In addition, what seems important to us about a school when our children are younger - the exam results, the music, sport, drama, outdoor education - is unlikely to be reflected in what we are concerned for when we wonder what our offspring will be like when they are 40. One wise pastor asked his congregation, of which I was a student member, what their highest priority for their children was - it reveals a lot, he went on, about what your priorities for yourself really are!

It is so important therefore that parents consider the effect that the role models and peer group of their short-listed school will have on their children. Is the prevailing ethos close to that expressed at home. This provokes tough choices: C of E Primary or high-achieving-SATS-results Primary; basically secular secondary school, one with a Christian Headteacher, or one with a strong Christian ethos? For me, the choice is simple: my children are likely to stay at school - and to go to university - because of the parental attitudes they will grow up with, and therefore the spiritual effect of their school on my children was the single biggest influence on our choice of school. This means that we originally selected a school that our neighbours wouldn't, turning down places at a much more selective school an equal distance in the opposite direction. Now - I am even more fortunate, since my children are able to attend the Christian school that I am employed by.

Whatever the ethos of the school parents select, I would also strongly encourage parents to ask awkward questions when choosing a school, and to go on asking them when their children are pupils. Is there a Christian Union? Does it have space/time to meet? Would the school allow the pupils to run a youth alpha? Is there a parents' prayer meeting? And so on. Schools - all schools - really are affected much more by parental opinion than they used to be, and this is true - in my experience at least - of both maintained sector and independent sector schools. Parents are immensely powerful, and should remember that schools they don't choose will have been affected by their experience of the parents, the questions they were asked, and the reasons they believed the parents to have chosen a competitor rather than them.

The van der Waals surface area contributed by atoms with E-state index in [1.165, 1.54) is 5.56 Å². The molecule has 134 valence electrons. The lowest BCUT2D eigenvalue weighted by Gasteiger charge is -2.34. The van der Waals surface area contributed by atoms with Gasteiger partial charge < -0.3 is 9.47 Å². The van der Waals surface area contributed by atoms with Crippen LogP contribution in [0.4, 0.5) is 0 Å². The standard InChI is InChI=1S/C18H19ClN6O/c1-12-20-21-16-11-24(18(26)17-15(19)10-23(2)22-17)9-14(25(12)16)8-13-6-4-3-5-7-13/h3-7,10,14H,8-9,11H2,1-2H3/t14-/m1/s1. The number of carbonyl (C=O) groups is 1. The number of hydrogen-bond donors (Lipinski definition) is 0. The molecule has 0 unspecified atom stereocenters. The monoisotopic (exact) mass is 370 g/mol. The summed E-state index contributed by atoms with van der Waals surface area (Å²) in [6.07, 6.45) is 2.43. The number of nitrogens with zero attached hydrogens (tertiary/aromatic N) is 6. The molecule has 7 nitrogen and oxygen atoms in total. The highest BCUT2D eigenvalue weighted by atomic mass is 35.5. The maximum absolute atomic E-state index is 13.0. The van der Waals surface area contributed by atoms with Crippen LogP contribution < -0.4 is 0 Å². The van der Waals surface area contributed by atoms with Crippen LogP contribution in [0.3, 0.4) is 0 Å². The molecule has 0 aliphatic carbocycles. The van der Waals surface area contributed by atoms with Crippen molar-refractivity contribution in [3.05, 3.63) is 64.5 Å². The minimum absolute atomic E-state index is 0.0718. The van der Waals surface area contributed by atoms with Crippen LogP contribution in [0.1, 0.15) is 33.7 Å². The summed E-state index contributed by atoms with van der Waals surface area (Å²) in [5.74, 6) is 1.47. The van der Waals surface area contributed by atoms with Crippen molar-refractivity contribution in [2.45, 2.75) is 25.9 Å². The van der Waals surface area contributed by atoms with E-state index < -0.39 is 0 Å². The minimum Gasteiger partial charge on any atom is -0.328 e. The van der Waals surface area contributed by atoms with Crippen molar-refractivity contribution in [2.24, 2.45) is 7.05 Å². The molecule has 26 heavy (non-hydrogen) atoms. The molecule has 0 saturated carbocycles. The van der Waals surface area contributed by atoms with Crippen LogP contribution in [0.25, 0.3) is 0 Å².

Boarding is a thorny issue for some parents: I don't think there is a clear answer here. Some Christian parents have real reservations about boarding education - in the maintained or private sector. But around 95% of our children board at university, where there is essentially no pastoral care. Boarding at an earlier age - for some at 8, some at 11, more at 13, and many at 16 - gives an opportunity to develop independence within a pastoral framework which can offer as much support as is necessary. This can ease the transition to university life very substantially. The most important thing is that children themselves should want to board - that makes all the difference.

There are some really excellent schools out there - excellent not because they get young people good exam results (although they do), not because they run superb extra-curricular activities which develop leadership, teamworking, people skills, and generate confidence (although they do that too), but excellent because they also have an eye on training young people as Christians, and as young Christian leaders. The school I work for now regards this as a key goal and we see ourselves as generating a significant number of young people who will play a part in running their university CU, and maybe go on into full time Christian ministry. To give just one example from history: the man who succeeded Hudson Taylor as Director of CIM was a former pupil of this school. This man is just one example of hundreds, if not thousands, of our leavers whose vision of Christian service was shaped here.

My prayer is that many of today's parents will choose schools which give their children the best chance of flourishing spiritually, of growing in wisdom, and in being discipled at school as well as at home! Our society will certainly need such young people!

Richard Backhouse was the Principal of Monkton Combe School near Bath. 'Monkton' is an independent, co-educational boarding and day school for ages 2-19, with a Christian ethos. Many children of mission workers have been educated at Monkton over the years. For more details, see